In creating the model, the Absci team initially attempted a codon optimization strategy by designing coding sequences (CDSs) with sequence profiles similar to the expression host genome. They developed a generative deep learning model called CO-T5, which was trained on CDSs from the Enterobacterales order. The model generates CDSs from protein sequences that are remarkably similar to their natural versions. However, the team found that even though sequences produced from CO-T5 are highly natural, they don’t necessarily express highly.
To address this issue, the team developed a new deep-learning model named CO-BERTa that uses supervised learning to fine-tune the prediction of expression levels based on training data. The team used Absci’s scalable wet lab to generate over 150,000 expression measurements of synonymous mutants from three diverse proteins (to our knowledge, the largest database of its type). After training CO-BERTa on this database, the team found that CO-BERTa can learn and predict the sequence-to-expression relationship for the three proteins in the dataset with high accuracy.
Additionally, CO-BERTa can accurately rank the highest 10% expression variants not seen by the model, demonstrating that the model can generalize to out-of-distribution high-expression examples. The team also found that by training CO-BERTa on multiple protein examples simultaneously, in multi-task mode, accuracy improves compared to models trained on only single protein variants.
To test the generalizability of the model, the team designed high-expression variants of two new proteins, an mCherry and a VHH. CO-BERTa’s designs outperformed other commercial algorithms and demonstrated that the model has learned fundamental rules governing codon optimization.
It fell to Rebecca to organize those final experiments in the wet lab, and there was definitely a kind of “hold your breath” moment when it came to testing the model against the two proteins outside of the training set.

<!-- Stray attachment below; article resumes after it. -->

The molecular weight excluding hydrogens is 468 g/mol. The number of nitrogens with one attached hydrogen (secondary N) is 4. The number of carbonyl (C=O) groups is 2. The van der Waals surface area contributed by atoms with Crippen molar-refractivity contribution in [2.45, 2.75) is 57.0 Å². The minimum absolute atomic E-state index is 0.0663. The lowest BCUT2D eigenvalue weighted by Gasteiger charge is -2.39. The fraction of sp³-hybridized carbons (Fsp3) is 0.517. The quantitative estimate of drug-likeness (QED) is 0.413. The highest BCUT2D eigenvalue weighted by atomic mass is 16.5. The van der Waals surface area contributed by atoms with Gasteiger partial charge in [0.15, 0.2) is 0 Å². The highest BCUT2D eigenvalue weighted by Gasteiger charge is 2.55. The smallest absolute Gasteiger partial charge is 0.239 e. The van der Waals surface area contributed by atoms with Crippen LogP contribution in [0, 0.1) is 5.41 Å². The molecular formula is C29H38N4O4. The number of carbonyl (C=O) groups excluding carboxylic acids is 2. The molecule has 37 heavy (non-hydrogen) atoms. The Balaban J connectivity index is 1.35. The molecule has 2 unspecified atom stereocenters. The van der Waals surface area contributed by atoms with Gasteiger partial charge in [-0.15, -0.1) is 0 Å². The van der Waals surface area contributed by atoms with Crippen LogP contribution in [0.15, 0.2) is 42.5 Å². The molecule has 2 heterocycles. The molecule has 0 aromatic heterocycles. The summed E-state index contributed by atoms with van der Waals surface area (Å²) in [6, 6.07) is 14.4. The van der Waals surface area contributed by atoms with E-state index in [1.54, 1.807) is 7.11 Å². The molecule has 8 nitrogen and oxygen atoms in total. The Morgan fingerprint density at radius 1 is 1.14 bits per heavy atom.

“We spent the better part of a year on this project, building the model and trying it in these new molecules,” Rebecca explained. “It was just a fun project, especially working with such a great and talented team. Science can be difficult — you don’t always see the results you are hoping for. But after months and months of hard work, it was incredibly rewarding to see the codon optimization model we built successfully predict protein expression.”
What this could mean for patients
CO-BERTa is an extremely useful tool for those of us in the lab when we need to increase expression levels of recombinant proteins, including biologics such as antibodies. But what does it mean for the patients we aim to serve?
Put simply, it can help us develop new drugs that are both effective and affordable. By optimizing the gene sequence to use codons that are more commonly used in the host organism, researchers can potentially increase the yield of the protein and make it easier to produce on a large scale. This can lead to a more stable supply of drugs and help ensure that patients receive the life-changing medicine they need.
CO-BERTa highlights the potential of using artificial intelligence in synthetic biology – in this case, to tackle the classic problem of codon optimization. With the CO-BERTa deep learning model, researchers can predict which codons will lead to the highest levels of protein expression, improving efficiency and yield in protein production. It’s another example of how Absci combines AI and synthetic biology on its mission to create better biologics for patients, faster.